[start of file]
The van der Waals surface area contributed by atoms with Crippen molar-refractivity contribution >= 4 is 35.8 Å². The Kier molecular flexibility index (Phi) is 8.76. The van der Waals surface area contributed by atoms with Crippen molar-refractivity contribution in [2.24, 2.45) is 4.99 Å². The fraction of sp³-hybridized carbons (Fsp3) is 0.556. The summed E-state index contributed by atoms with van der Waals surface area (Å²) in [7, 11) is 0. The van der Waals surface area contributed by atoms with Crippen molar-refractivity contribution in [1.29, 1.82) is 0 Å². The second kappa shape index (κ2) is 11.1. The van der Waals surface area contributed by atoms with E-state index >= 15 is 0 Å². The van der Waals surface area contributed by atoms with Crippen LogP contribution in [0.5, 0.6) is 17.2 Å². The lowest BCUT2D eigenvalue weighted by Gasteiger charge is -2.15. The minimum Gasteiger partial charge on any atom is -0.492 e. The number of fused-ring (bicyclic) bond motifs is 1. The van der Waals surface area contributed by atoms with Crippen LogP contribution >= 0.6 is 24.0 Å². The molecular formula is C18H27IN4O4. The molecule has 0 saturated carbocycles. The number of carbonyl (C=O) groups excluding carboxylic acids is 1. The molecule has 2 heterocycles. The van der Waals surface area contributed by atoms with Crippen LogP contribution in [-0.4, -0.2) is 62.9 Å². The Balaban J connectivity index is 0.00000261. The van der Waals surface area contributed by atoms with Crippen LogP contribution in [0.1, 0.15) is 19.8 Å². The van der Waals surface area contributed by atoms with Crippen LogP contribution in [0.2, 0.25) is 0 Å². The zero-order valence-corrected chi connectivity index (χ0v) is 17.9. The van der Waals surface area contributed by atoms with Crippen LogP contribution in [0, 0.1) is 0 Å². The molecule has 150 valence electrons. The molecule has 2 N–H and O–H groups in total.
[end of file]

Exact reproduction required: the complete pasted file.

The van der Waals surface area contributed by atoms with Crippen molar-refractivity contribution >= 4 is 35.8 Å². The Kier molecular flexibility index (Phi) is 8.76. The van der Waals surface area contributed by atoms with Crippen molar-refractivity contribution in [2.24, 2.45) is 4.99 Å². The fraction of sp³-hybridized carbons (Fsp3) is 0.556. The summed E-state index contributed by atoms with van der Waals surface area (Å²) in [7, 11) is 0. The van der Waals surface area contributed by atoms with Crippen molar-refractivity contribution in [1.29, 1.82) is 0 Å². The second kappa shape index (κ2) is 11.1. The van der Waals surface area contributed by atoms with E-state index >= 15 is 0 Å². The van der Waals surface area contributed by atoms with Crippen LogP contribution in [0.5, 0.6) is 17.2 Å². The lowest BCUT2D eigenvalue weighted by Gasteiger charge is -2.15. The minimum Gasteiger partial charge on any atom is -0.492 e. The number of fused-ring (bicyclic) bond motifs is 1. The van der Waals surface area contributed by atoms with Crippen LogP contribution >= 0.6 is 24.0 Å². The molecular formula is C18H27IN4O4. The molecule has 0 saturated carbocycles. The number of carbonyl (C=O) groups excluding carboxylic acids is 1. The molecule has 2 heterocycles. The van der Waals surface area contributed by atoms with Crippen LogP contribution in [-0.4, -0.2) is 62.9 Å². The Balaban J connectivity index is 0.00000261. The van der Waals surface area contributed by atoms with Crippen LogP contribution in [0.1, 0.15) is 19.8 Å². The van der Waals surface area contributed by atoms with Crippen LogP contribution in [0.2, 0.25) is 0 Å². The zero-order valence-corrected chi connectivity index (χ0v) is 17.9. The van der Waals surface area contributed by atoms with Crippen LogP contribution in [0, 0.1) is 0 Å². The molecule has 150 valence electrons. The molecule has 2 N–H and O–H groups in total.